Apple Moves Back in Bearish Territory

Apple (NASDAQ: AAPL) stock has declined 6.97% so far in 2016, compared with a 2.70% rise in the S&P 500 index. Shares have declined 24.75% over the past twelve months, while the S&P 500 index has declined 0.71%.

Since last week, shares of Apple, Inc. were under a lot of pressure, which included a downgrade on Thursday by analysts at Goldman Sachs, who cited weaker iPhone sales forecasts, a services outage that impacted its App Store for about two hours and an insider shares sale.

Eddy Cue, Apple’s senior vice president of internet software and sales, disclosed on Wednesday he sold about 50,000 shares of the company in a transaction valued at about $5 million. It appears it was a well-timed transaction.

In addition, Apple is still trying to recover from a slowdown in China, where the company continues to suffer from declining device sales. To offset the decline, Apple has been promoting new apps and services. And on Friday Market Watch reported that local Chinese brands have encroached on Apple’s market share.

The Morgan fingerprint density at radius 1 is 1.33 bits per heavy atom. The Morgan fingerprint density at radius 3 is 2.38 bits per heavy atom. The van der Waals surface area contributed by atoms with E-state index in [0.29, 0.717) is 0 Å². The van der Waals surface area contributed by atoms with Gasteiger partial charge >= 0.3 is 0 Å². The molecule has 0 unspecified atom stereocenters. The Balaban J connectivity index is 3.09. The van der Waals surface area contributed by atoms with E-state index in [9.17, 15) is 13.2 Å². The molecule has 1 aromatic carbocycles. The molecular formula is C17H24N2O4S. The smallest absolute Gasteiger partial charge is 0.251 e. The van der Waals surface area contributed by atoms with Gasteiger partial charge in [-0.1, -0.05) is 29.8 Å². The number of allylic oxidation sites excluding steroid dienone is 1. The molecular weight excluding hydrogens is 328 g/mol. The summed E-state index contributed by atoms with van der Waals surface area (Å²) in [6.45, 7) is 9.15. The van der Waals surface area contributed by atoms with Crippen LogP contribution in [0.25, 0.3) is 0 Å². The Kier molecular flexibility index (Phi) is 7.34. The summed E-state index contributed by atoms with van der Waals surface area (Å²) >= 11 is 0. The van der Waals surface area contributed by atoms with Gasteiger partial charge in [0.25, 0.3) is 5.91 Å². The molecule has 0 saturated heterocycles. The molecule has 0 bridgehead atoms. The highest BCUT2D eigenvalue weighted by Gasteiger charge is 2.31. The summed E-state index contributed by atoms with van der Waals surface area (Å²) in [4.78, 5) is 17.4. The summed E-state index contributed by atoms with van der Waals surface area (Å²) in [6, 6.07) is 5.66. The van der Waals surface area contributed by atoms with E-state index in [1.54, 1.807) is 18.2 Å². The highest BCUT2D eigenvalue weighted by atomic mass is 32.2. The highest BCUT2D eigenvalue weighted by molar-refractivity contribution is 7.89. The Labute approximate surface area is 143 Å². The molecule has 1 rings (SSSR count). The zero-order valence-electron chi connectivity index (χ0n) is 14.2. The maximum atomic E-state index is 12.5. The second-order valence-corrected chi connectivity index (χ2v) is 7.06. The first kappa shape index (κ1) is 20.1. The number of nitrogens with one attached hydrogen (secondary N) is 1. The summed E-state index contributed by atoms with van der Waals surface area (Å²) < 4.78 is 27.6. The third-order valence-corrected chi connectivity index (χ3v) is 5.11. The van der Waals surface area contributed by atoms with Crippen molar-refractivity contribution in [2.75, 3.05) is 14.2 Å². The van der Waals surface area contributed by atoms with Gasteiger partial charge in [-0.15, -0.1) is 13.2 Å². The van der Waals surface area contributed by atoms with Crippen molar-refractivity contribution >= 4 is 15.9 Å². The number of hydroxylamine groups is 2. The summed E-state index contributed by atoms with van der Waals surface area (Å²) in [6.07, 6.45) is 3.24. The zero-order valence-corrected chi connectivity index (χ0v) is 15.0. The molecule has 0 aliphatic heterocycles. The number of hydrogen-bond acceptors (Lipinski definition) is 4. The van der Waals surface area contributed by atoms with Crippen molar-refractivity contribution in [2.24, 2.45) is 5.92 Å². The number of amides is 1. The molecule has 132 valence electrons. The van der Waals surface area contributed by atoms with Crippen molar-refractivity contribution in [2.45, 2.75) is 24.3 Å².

Apple shares closed on Friday at $97.92, marking a decline of 2.42% for the week, compared to the prior week’s close of $100.35. At the same time, the stock closed below $100 per share, which continues to be an important psychological benchmark for shareholders.

Needless to say, the shares are now back in bearish territory, which occurs when a stock trades 20%+ below its 52-week high. Apple’s 52-week high is $132.97, or 26% higher. Goldman analyst Simona Jankowski trimmed Apple’s 12-month price target to $124 from $136. His new price target implies a premium of almost 27% from current levels. But it would appear even some Apple insiders aren’t willing to wait for the price to appreciate.

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